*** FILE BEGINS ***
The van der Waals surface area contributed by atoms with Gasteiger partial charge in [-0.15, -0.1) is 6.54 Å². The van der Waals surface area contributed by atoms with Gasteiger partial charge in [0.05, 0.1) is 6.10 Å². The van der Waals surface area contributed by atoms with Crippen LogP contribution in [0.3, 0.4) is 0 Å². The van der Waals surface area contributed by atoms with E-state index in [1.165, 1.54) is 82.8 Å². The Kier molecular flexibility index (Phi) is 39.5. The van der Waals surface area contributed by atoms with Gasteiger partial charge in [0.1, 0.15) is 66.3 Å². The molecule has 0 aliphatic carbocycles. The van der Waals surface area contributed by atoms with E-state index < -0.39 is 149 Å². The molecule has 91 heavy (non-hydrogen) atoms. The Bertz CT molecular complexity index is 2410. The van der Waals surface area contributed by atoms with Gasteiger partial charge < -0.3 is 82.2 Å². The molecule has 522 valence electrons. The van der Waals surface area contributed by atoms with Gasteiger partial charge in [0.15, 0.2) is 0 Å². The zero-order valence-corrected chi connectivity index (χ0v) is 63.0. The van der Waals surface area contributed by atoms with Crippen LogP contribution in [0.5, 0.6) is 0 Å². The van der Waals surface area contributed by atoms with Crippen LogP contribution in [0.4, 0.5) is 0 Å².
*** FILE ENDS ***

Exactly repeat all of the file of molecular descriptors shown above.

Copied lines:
The van der Waals surface area contributed by atoms with Gasteiger partial charge in [-0.15, -0.1) is 6.54 Å². The van der Waals surface area contributed by atoms with Gasteiger partial charge in [0.05, 0.1) is 6.10 Å². The van der Waals surface area contributed by atoms with Crippen LogP contribution in [0.3, 0.4) is 0 Å². The van der Waals surface area contributed by atoms with E-state index in [1.165, 1.54) is 82.8 Å². The Kier molecular flexibility index (Phi) is 39.5. The van der Waals surface area contributed by atoms with Gasteiger partial charge in [0.1, 0.15) is 66.3 Å². The molecule has 0 aliphatic carbocycles. The van der Waals surface area contributed by atoms with E-state index < -0.39 is 149 Å². The molecule has 91 heavy (non-hydrogen) atoms. The Bertz CT molecular complexity index is 2410. The van der Waals surface area contributed by atoms with Gasteiger partial charge < -0.3 is 82.2 Å². The molecule has 522 valence electrons. The van der Waals surface area contributed by atoms with Gasteiger partial charge in [0.15, 0.2) is 0 Å². The zero-order valence-corrected chi connectivity index (χ0v) is 63.0. The van der Waals surface area contributed by atoms with Crippen LogP contribution in [0.5, 0.6) is 0 Å². The van der Waals surface area contributed by atoms with Crippen LogP contribution in [0.4, 0.5) is 0 Å².